...not out here in the open
like you and me...
...there's a legislature
full of hyena-headed...
...belly-dragging sons of bitches...
...setting around trying to figure out
how to impeach me.
Now, they say it's because
I got crooks on the payroll.
I say, "Is that all?"
Of course I got them.
I got a can of oil in the garage too...
...because there ain't a machine
made by man...
...don't need a squirt of that
from time to time just to keep running!
But my crooks...
...unlike theirs...
...are all atremble... be too crooked.
They're itty-bitty compared
to their crooks in there.
The Standard Oil
and the power companies.
Besides, I got my eye on mine.
Ain't nobody watching
over these crooks.
Ain't nobody got their eye on them...
...while they rob
the resources of this state!
Who made that son of a bitch
what he is? Who made him governor?
And he goes and two-times me?
I'll kill him.
No, he's two-timing Lucy.
You need some other kind of
arithmetic for what he's doing to you.
Lucy, she's a fool. She's... .
- I don't know what.
- His wife.
A hick with a college degree
from some Baptist hole in the ground.
What was she like?
- I didn't know Lucy any further back--
- The slut on skates.
I don't know,
I was looking at her skates.
Sure you were.
- Was she pretty?
- Look, just forget it.
How young was she?
- Who cares?
- Look at me.
He'll be back.
The world is full of sluts on skates.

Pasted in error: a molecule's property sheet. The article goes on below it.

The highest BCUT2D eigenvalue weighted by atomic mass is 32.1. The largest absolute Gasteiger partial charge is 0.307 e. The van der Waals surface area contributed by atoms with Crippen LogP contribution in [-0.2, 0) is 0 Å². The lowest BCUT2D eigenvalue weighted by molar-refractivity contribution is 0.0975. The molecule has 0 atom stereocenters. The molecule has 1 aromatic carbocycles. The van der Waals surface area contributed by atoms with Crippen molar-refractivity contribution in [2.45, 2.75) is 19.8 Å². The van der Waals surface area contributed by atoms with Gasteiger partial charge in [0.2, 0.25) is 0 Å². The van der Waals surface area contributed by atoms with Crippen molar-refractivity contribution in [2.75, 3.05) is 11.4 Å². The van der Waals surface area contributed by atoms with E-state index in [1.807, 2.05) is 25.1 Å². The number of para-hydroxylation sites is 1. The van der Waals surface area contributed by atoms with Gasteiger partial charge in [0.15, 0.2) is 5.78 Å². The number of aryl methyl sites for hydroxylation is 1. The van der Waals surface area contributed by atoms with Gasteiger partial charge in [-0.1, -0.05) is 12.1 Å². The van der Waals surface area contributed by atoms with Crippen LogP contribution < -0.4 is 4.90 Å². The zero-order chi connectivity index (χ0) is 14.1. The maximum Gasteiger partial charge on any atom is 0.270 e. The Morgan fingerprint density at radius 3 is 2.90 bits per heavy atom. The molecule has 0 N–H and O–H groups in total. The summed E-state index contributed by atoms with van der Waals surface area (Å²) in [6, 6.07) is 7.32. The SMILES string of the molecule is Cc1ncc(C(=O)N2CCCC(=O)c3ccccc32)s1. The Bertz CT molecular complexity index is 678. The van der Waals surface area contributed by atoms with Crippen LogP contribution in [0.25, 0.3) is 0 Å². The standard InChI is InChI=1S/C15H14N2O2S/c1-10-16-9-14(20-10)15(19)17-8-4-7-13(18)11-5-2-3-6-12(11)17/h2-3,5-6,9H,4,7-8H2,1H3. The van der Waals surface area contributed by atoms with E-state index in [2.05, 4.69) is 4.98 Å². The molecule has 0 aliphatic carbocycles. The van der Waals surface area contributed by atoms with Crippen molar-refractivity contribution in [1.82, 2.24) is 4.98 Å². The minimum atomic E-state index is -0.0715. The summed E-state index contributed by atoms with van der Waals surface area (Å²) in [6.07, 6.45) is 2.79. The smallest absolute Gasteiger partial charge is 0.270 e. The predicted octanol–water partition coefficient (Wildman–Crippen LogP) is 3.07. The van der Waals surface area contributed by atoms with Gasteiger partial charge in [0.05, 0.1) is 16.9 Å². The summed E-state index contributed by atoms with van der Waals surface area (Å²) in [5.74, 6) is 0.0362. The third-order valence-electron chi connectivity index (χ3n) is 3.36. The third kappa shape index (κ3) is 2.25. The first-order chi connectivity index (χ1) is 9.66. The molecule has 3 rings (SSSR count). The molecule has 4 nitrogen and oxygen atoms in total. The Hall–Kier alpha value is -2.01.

Skates, grass skirts, geisha outfits.
Every man a king
Every man a king
For you can be a millionaire
But there's something
Belonging to others
Well, there's enough
For all people to share
When it's sunny June
Or December too
In the wintertime or spring
Well, there'll be peace without end
Every neighbor a friend
With every man a king
The judge married money.
Savannah money.
The daughter of an industrialist
out there.
He's clean, Willie.
He's washed in the blood.
- You call yourself a detective.
- I'm most certainly not--
The son of a bitch
is washed in whitewash!
- Wanting it isn't the same as being it.
- I know!
- I can feel it.
- That isn't the same either.
Where did you find this itty-bitty out?
Hall of Records. It's all there.
Marriage licenses,
property deeds, public record.
The public record is for the public,
not us. That's why it's called that.
You ain't gonna find nothing there!
Now, I told you to dig,
not scuff your shoe a little bit.
- You gotta get out and talk to them.
- To whom?
The public.
The people who knew him.
This was a long time ago.
Well, look, he's still alive, isn't he?
Causing trouble.
So you gotta chafe up your hands
a little, for chrissake... the rest of us.
Where the hell is everybody?
Whatever there was to find
in the case of the upright judge...
... would be long-buried
in the past...
... like a dead cat in the back yard.
But what could be buried there
like that...
... in a place like Burden's Landing?
Where you and your friends
grew up...
... shaded
by 300-year-old live oaks...
... and the sense
of your own entitlement.
To dig around that past
in that back yard...
... you must first- - You tell yourself.
- seek out the girl from that past:
Anne Stanton.
The daughter of the governor
back then.
The little sister
of your best friend, Adam...
... who, one day, you noticed...
... and it struck you
kind of all of a sudden...
... wasn't little anymore.
She was the first one
you loved like that.
And the last, it turns out.
So you hold on to her pictures
in your mind...
... year after year...
... in the belief that someday
it'll be like that again...
... even though
you have no evidence.
In church, they call this faith.
So that's what I'll call it.
Every month or so,
I come out here and light a fire.
Dry the place out.
I know it doesn't really
accomplish that...
...but I got a feeling if I didn't,
if nobody ever came...
...the place would just one day
cave in on itself.
Adam never comes out?
No. Not anymore.